Never Too Early
Don't wait to get involved with your legislators.
During the campaign season:
Meet candidates and ask questions about your issues.
Assist candidates in developing a campaign platform
Volunteer to stuff envelopes, make telephone calls and give rides to polls.
Once they are elected:
Schedule a meeting to review the legislator's goals for the next session.
Develop a relationship with his/her legislative assistant.
Become a source for accurate information about your issue
Get to know your legislator
As a citizen, you are free to get to know and communicate with your legislators. Although Florida law requires that you must be a registered lobbyist in order to attempt to influence legislation, there are no prohibitions against providing information.
Here are some guidelines for getting to know your legislator:
Understand your legislator's viewpoint
"All politics is local." This quote by former Speaker of the U.S. House of Representatives Tip O'Neil means that legislators pay first allegiance to their districts and to their reelection. Effective grassroots contact is critical.
Your legislator wants to do the right thing. Each of us wants to do a good job, even elected officials.
Your legislator wants to get reelected. Most legislators are constantly concerned with what they have to do to keep their position or move ahead.
Your legislator wants to be responsive. Legislators are in the business of pleasing people and want to accommodate you - but not at any cost. Other considerations may prevent him/her from doing so.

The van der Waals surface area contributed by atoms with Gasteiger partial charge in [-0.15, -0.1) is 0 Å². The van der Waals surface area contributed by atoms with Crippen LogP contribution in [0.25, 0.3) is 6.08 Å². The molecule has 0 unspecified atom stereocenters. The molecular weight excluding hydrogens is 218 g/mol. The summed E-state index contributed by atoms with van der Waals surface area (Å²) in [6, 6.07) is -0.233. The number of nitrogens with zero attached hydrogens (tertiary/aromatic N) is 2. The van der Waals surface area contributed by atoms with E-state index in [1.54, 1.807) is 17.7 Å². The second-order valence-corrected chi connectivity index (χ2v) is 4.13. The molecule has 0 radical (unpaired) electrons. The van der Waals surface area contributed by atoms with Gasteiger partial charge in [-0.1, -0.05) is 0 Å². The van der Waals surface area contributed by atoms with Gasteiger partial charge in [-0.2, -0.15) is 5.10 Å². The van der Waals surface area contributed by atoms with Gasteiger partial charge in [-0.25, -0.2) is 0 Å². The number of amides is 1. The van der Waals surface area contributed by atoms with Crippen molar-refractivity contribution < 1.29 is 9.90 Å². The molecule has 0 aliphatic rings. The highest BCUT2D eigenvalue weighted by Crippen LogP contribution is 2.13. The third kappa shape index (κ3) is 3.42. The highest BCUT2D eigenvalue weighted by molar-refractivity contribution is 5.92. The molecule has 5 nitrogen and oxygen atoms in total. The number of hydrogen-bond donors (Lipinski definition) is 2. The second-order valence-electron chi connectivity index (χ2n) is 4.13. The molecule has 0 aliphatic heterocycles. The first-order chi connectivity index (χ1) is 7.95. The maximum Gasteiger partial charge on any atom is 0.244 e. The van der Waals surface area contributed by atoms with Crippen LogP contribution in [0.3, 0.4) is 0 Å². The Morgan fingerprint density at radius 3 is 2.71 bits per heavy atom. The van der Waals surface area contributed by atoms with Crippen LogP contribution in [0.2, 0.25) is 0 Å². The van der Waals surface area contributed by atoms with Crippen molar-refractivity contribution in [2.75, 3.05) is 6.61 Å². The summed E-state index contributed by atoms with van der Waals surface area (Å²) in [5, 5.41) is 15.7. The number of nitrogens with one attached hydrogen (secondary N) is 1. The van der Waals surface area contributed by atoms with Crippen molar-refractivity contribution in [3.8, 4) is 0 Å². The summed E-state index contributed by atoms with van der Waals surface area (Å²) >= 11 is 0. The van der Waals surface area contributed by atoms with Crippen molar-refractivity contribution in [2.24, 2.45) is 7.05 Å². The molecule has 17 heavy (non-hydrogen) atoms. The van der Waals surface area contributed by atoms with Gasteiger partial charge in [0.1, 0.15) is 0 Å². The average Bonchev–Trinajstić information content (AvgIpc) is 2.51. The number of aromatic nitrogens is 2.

Your legislator may know nothing about your issue. Unless your legislator is a member of a committee having jurisdiction over your issue, he/she may know little or nothing about it. Educating your legislator is imperative.
Your legislator is beset by conflicting pressures. Reduce taxes, but don't cut spending. Cut spending, but not our program. Tax the other guy, but not me and so on. You can provide key information on why your issue or program is necessary and cost effective.
Your legislator wants to know how legislation affects the local district. How does a bill impact local constituencies, good or bad?
Your legislator finds it hard to vote against a friend but easy to vote against someone he/she doesn't know. Votes in the legislature are often about taking money from one program or service and giving it to another. Unless your legislator knows the impact that your issue has on his/her district, it is easy to accept the argument that a cut can be made.
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